The local business owners she invited proved too busy to participate, but she did recruit two teachers; two pastors; a former teacher who is now a leader in a religious community-organizing group; the chief fundraiser at a local nonprofit; and two police officers — one a sergeant and the other the captain of the State Highway Patrol, Ron Johnson, whom the donors had requested because of his well publicized efforts as liaison between protestors and police.
Many of the committee members jumped at the chance to participate, like Carolyn Randazzo, the former teacher.
"I was immediately interested. I was amazed that someone would anonymously donate this money," she said. "It was just really gratifying to know that those donors made that contribution to our community."
They say they were motivated by a deep desire to act.
"It’s easy for all of us to speak words, but we need to do actions," Ron Johnson said. "This gave me the opportunity to put actions to words I had spoken."
The Right Ratio?
Coming together is not a clear-cut concept. How and which different voices are invited to the conversation matters, national experts say.
Lori Villarosa, executive director of the Philanthropic Initiative for Racial Equity, suggests that a grant-making committee that proportionally reflects a community’s demographics would make a stronger statement than one that is equally divided. According to the 2010 census, 67 percent of Ferguson’s population is black and 29 percent is white.
"While I commend the donor for seeking the racial mix, to say ‘racially balanced’ in a community that is already not racially balanced is still unfortunately weighting white voices in the process," she said. "If the numbers in the community are 2:1, it might be useful for white civic leaders to be engaged in the process where they are in a 2:1 ratio."
Gail Christopher, vice president for policy at the W. K. Kellogg Foundation, cautioned that simply assembling a diverse group won’t necessarily broaden people’s perspectives.
But members of the Come Together Ferguson committee say they feel it’s been worthwhile to discuss issues and make decisions together.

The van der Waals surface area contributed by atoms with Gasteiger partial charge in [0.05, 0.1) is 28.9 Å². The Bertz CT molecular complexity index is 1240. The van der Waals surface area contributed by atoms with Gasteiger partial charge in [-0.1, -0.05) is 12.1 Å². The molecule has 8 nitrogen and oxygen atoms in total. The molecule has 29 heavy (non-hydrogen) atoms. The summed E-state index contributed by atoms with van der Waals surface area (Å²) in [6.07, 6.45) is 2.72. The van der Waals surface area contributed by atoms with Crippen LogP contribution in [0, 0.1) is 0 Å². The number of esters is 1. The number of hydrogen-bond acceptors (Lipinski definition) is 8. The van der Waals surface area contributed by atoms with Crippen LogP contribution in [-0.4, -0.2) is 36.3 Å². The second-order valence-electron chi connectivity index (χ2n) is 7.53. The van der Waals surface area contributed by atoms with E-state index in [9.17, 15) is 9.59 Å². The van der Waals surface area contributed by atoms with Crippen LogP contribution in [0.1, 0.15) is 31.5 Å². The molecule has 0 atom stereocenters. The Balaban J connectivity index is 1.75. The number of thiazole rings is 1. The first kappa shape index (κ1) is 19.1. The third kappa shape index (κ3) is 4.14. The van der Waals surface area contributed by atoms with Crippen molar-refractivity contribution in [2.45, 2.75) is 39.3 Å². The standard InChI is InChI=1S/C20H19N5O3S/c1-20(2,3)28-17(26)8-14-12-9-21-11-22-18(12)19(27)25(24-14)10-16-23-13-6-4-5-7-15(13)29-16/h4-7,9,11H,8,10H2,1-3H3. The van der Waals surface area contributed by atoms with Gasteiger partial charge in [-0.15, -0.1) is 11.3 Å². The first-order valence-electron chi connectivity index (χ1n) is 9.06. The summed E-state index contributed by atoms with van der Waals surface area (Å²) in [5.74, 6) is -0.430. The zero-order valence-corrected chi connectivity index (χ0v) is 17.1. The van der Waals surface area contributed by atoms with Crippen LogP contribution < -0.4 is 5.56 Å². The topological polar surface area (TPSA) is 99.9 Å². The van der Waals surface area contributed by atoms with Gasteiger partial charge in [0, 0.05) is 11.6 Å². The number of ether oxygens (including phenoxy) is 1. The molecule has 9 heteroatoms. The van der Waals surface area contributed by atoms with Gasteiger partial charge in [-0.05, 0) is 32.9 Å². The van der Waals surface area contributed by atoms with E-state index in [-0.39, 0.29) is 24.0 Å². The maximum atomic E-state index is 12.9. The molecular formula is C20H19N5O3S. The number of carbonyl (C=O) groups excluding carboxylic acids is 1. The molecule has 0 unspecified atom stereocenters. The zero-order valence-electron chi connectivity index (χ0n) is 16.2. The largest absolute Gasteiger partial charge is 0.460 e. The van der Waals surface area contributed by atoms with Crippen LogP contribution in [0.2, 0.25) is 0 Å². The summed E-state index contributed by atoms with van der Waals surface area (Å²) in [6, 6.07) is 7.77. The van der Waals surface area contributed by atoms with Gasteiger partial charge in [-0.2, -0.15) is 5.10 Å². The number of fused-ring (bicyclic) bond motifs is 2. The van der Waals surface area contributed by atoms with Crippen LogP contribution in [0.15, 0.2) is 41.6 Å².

"We have to see each other and value each other, invest in each other," pastor Willis Johnson said. "Maybe, just maybe, we are understanding and modeling for a new kind of venture capitalizing of our most greatest resource, and that’s each other."
Sometimes glimmers of empathy emerge. When the committee was considering the application for Camp Penuel, a Missouri sleepaway camp for needy children, most members seemed ready to pass it over as a luxury, Ms. McMurtrey said. But Raghib Muhammad, a teacher and a Ferguson native, raised his hand.
"I grew up in this community, and when no one else gave me an experience, Camp Penuel drove that bus, picked me up at my door, and drove me to camp, and that was the only time I’d ever gotten out of this community," Ms. McMurtrey recalled him saying.
The committee accepted Camp Penuel’s proposal.
Advocacy vs. Services
Around the same time the Come Together Ferguson committee began its work, the Ferguson Commission was starting to investigate the reasons behind the community’s rupture. Made up of 16 St. Louis-area residents appointed by the Missouri governor, the commission was charged with assessing a range of racial-equity problems exposed by Mr. Brown’s death.
At the first meeting, in December, the commission polled members of the large public audience about their concerns. Interactions between citizens and law-enforcement officers were the top priority, followed by municipal government and local court reform. Education and economic opportunity also ranked high. The commission set its agenda based on these priorities.
Grant makers and donors should follow that lead, said Starsky Wilson, president of the Deaconess Foundation and co-chair of the Ferguson Commission. Communities suffering from "systemic and structural" problems like those in Ferguson need more financial support for community organizing and advocacy for legal reform, not human services, he said.